Arianna Huffington and her co-founder have quietly settled a high profile lawsuit in which two Democratic party consultants alleged that the two used their idea for what became the Huffington Post website, but then cut out them out of the business.
A jury trial trial was set to start this summer but, as first reported by Forbes, the parties on Thursday announced that they had reached a settlement.
The controversy began in late 2010 when Peter Daou and James Boyce, former advisors to Presidential candidate John Kerry, filed a lawsuit stating that they had proposed details for a left-wing political aggregator to compete with the conservative Drudge Report, but that Huffington and Lerer then colluded to launch the website without them. Shortly after its launch, the Huffington Post emerged as a major force in online media, and was sold to AOL for $315 million in the spring of 2011.
The terms of the deal are confidential, but Huffington Post issued a statement that read in part that the plaintiffs “acknowledge that Arianna Huffington and Kenneth Lerer committed no acts of wrongdoing” but also stated that “AOL, Inc. shall pay all sums due and owing under the terms of a settlement.” (emphasis mine)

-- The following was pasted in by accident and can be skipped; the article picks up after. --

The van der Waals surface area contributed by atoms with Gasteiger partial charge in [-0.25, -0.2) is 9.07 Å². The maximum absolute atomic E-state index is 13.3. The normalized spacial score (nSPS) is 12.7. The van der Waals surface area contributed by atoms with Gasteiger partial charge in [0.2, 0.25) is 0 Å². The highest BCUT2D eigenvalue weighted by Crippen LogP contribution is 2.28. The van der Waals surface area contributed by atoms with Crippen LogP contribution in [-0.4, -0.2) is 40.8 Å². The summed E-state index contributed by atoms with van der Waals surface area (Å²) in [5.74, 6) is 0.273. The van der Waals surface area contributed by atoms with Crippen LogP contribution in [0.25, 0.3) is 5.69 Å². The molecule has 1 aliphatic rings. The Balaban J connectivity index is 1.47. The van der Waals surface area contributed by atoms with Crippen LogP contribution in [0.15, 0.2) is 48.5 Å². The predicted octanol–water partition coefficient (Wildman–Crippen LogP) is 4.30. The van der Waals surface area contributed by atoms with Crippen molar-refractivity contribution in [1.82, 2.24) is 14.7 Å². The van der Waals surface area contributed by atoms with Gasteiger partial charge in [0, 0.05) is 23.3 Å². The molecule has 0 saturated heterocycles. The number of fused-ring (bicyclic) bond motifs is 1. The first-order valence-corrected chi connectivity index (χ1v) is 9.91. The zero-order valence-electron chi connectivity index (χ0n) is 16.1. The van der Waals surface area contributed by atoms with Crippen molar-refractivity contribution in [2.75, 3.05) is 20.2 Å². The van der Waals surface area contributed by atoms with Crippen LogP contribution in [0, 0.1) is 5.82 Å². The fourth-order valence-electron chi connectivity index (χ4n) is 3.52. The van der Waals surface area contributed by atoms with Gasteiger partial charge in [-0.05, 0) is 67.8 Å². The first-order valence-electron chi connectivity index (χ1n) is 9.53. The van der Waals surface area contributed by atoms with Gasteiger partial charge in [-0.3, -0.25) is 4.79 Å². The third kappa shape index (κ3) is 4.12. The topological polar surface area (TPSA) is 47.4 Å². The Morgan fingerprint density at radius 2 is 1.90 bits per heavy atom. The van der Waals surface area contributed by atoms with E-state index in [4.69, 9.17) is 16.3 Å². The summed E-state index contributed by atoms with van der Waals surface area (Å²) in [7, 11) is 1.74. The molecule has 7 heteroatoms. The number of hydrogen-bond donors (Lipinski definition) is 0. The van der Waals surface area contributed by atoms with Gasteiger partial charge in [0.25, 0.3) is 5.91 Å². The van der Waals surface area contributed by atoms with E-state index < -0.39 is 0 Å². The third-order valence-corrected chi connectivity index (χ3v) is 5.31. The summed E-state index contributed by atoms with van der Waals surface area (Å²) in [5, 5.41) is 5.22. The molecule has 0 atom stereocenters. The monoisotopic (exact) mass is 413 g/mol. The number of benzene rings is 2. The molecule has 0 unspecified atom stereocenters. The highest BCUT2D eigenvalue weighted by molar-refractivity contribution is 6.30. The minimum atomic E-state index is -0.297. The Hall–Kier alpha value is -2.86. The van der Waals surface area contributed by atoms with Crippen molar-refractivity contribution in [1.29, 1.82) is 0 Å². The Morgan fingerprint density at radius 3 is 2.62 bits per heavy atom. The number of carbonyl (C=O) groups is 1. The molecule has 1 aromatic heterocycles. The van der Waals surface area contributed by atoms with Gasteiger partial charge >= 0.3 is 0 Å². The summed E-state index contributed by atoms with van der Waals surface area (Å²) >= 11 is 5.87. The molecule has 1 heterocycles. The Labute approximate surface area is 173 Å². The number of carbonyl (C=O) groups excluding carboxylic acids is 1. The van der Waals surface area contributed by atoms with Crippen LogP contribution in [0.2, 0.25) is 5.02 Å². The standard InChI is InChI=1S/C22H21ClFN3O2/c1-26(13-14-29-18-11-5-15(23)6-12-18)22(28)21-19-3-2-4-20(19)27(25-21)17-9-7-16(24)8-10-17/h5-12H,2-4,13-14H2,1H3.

The statement’s wording, as well as a shareholder notice cited by Forbes that refers to a $9.8 million payout, suggests that AOL paid to settle the suit. On Thursday, Daou also announced the creation of a new foundation to help young women entrepreneurs.
The case and the settlement are significant because the consultants relied primarily on a little known New York state law that allows people to sue for misappropriation of an idea. If they had won before a jury, it could have opened the door for more such claims across various creative industries.
AOL did not immediately reply to a request for comment. In earlier legal filings, Huffington and Lerer have downplayed the significance of Daou and Boyce’s contribution to the site.
While it’s uncertain if Huffington and Lerer would have won or lost at trial, they have had a hard time shaking the case. In 2010, a judge refused to dismiss the misappropriation claim and, in a ruling in 2013, reinstated other claims for fraud and unjust enrichment.
The settlement also eliminates the potential media spectacle of Arianna Huffington, a one-time conservative, explaining the origins of her liberal website before a jury.
This story was updated to include the Huffington Post’s statement, and to correct an earlier suggestion that $9.8 million was paid to shareholders.